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I have 2 people that i would have to say had the biggest impact on my game.The first would be James Harvey for putting and touchshots and the 2nd would be Greg Roberts for patience and shot selection .I have spent some of the best evenings of my life throwing rounds with jim and greg and i always thank these 2 when i play with them. i also have to add a new friend Bill Winkler who is in AK on a temporary work assignment from WA ,he has impacted my game in a positive way and im sure every player in AK that has had the pleasure to play with him ,he will be sorely missed when he leaves us and im sure he will always be a welcome member of the Alaskan discgolf family.

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Initially, Joe Feidt (current editor of DiscGolfer for PDGA) got me started into the PDGA competition world while he was editor of the early version of the DiscGolfer in the late 80s-early 90s. In the 90s, Dr. Rick Voakes was my inspiration as he was leading the way in various PDGA activities and was playing at a World Champions level. (He still is in his 60s.) After 20 years, I've been able to return the favor, mentoring several up and coming course designers along the way.
I am currently looking at 2 new courses in Anchorage,AK .This is my first time doing anything on this scale and voluteers are scarce but the one's we have are pretty dedicated .one is a tight wooded course and the other is a more open mtn course .so any advice on the process would be greatly appreciated.
Here are the PDGA docs on Course Development:
I have two mentors. There are also all the bench warming mentors along the way of my short disc golf career.
I have heard that if you drop your mentors into a bottle of Coca-Cola they fizz like crazy.
That's Mentos. But then hearing starts failing after 50... ;-)
I bought my first disc off John Ahart in Long Beach 1995 and that got me started. When I moved to San Diego I couldnt help but respect what Snapper had done with Morley Field and value his friendship and mentoring still today. I also really respect the work ethic and competitive drive of Micha Dorius and Carlo Pelg.
For me, I guess I would say it has been two people.

1. The pastor at my church when I was in first grade back in the 1970s. I used to take my sister's hula hoops and place them around our five-acre yard, then try and land my "frisbees" into them for what I always thought of as something fun to do when my dad or my sister didn't want to play catch. It was my pastor who had been out to California and had heard about this crazy thing called "frisbee golf" and got a bunch of us kids out playing around the church yard and cemetery (ad-hoc object course).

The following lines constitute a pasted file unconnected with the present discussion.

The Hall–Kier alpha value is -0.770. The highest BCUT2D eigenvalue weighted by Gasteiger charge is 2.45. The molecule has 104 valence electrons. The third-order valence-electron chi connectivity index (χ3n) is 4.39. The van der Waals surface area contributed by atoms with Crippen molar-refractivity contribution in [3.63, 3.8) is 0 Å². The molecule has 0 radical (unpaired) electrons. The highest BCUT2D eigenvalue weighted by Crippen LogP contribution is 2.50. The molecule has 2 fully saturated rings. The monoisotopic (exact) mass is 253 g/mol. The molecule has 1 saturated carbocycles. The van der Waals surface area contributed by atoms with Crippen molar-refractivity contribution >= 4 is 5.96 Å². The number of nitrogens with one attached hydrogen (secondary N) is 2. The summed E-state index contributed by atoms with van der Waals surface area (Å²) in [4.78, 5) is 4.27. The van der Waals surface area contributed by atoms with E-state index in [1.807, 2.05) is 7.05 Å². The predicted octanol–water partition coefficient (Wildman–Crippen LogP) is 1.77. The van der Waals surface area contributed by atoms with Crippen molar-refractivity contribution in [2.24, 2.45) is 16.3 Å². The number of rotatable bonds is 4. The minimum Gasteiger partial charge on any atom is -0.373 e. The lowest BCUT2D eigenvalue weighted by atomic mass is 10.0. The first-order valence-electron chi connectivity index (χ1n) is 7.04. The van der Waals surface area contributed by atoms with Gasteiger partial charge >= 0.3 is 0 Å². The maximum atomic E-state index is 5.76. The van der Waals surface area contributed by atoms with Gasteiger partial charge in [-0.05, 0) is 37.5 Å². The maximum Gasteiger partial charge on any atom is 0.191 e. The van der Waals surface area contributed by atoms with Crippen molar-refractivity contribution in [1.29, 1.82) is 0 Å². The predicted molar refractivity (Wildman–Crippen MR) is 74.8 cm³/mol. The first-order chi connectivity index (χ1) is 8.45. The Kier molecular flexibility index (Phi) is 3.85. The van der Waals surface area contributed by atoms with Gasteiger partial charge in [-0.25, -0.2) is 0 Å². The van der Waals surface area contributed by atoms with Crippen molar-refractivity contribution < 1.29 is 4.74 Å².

2. The Chamber Secretary in our town. Sounds strange, since she has never played a round of disc golf in her life! However, she and I are good friends, and she was the one in our community who said "We should build a course here in town! Does anyone out there know how to play who would be willing to help?" That sent me on the wonderful, tiring and sometimes frustrating journey I've been on the past four years now...getting back into the sport. I am where I am today in the sport 100% as a result of my obligation to help my friend see this crazy, incredible thing through.
Dave Greenwell
Eric Roadhouse

Louisville, Ky representin'
I was the old guy most of the time, so I didn't really have a mentor. The guys who were pro's when I started in '82 were as a group my mentors. Any body remember these guys: Eric Marx whom I traveled to a lot of tournaments with, Gary Landry one of the best forehand throwers of the time, Carlos Arispe a great upside down turbo putter, Billy Gamble a great fighter and defender of the park, Mike Ballis my first doubles partner, Ron Starsill the best male nurse in Austin, Mike Girolame very funny guy, but overall Eric showed me the most with his incredible play. I put a course in the small town I live in now and I am the mentor now. Thanks all you old Austin discers.
I'm not sure if I have specific mentor. My buddy who is rec player got me started back in May of this year. I just read a lot on the internet, magazines, videos, etc and practiced a lot. I mean I've asked people how they throw and what they throw just to get another view. I haven't actually worked with anybody directly on a specific occasion but I've picked up tips here and there. Greg Roberts is one person I've spoken to as well as Bill Winkler and many others...Pro and am. I'm just a knowledge whore, I get it whereever and whenever I can from anybody and apply it as necessary or not.
I would have to say a guy in my local club, David Heywood. He is always dropping pointers and remains positive. Another is my friend Hollis Bilton. We are close to the same and always push each other to do better. If he tries a shot and makes it, then I am going to try it and vice verses. Some of my best games have been playing against him.

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